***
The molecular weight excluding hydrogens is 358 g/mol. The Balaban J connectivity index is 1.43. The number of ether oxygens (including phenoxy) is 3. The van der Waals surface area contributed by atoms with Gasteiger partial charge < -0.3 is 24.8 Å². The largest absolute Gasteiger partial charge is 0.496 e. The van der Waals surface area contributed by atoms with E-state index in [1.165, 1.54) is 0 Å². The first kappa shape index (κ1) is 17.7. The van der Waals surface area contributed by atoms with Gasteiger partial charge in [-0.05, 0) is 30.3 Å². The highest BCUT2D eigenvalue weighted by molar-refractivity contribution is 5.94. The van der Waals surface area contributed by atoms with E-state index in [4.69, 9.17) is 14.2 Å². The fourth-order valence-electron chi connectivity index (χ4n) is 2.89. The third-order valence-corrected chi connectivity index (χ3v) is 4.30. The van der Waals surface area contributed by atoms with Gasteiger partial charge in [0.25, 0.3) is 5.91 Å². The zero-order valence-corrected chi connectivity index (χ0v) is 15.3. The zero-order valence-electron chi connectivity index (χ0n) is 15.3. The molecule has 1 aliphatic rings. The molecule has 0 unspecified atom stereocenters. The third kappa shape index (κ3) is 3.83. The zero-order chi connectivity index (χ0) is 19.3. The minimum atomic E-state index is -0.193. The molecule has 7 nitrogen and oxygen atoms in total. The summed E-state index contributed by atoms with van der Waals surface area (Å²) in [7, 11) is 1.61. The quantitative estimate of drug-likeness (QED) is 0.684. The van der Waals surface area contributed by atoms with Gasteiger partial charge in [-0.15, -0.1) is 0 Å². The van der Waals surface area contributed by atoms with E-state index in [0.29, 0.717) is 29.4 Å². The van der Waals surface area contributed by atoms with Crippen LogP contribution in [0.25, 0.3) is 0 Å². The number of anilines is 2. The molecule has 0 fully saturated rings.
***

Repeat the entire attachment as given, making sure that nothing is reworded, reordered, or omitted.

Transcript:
The molecular weight excluding hydrogens is 358 g/mol. The Balaban J connectivity index is 1.43. The number of ether oxygens (including phenoxy) is 3. The van der Waals surface area contributed by atoms with Gasteiger partial charge < -0.3 is 24.8 Å². The largest absolute Gasteiger partial charge is 0.496 e. The van der Waals surface area contributed by atoms with E-state index in [1.165, 1.54) is 0 Å². The first kappa shape index (κ1) is 17.7. The van der Waals surface area contributed by atoms with Gasteiger partial charge in [-0.05, 0) is 30.3 Å². The highest BCUT2D eigenvalue weighted by molar-refractivity contribution is 5.94. The van der Waals surface area contributed by atoms with E-state index in [4.69, 9.17) is 14.2 Å². The fourth-order valence-electron chi connectivity index (χ4n) is 2.89. The third-order valence-corrected chi connectivity index (χ3v) is 4.30. The van der Waals surface area contributed by atoms with Gasteiger partial charge in [0.25, 0.3) is 5.91 Å². The zero-order valence-corrected chi connectivity index (χ0v) is 15.3. The zero-order valence-electron chi connectivity index (χ0n) is 15.3. The molecule has 1 aliphatic rings. The molecule has 0 unspecified atom stereocenters. The third kappa shape index (κ3) is 3.83. The zero-order chi connectivity index (χ0) is 19.3. The minimum atomic E-state index is -0.193. The molecule has 7 nitrogen and oxygen atoms in total. The summed E-state index contributed by atoms with van der Waals surface area (Å²) in [7, 11) is 1.61. The quantitative estimate of drug-likeness (QED) is 0.684. The van der Waals surface area contributed by atoms with Gasteiger partial charge in [-0.15, -0.1) is 0 Å². The van der Waals surface area contributed by atoms with E-state index in [0.29, 0.717) is 29.4 Å². The van der Waals surface area contributed by atoms with Crippen LogP contribution in [0.25, 0.3) is 0 Å². The number of anilines is 2. The molecule has 0 fully saturated rings.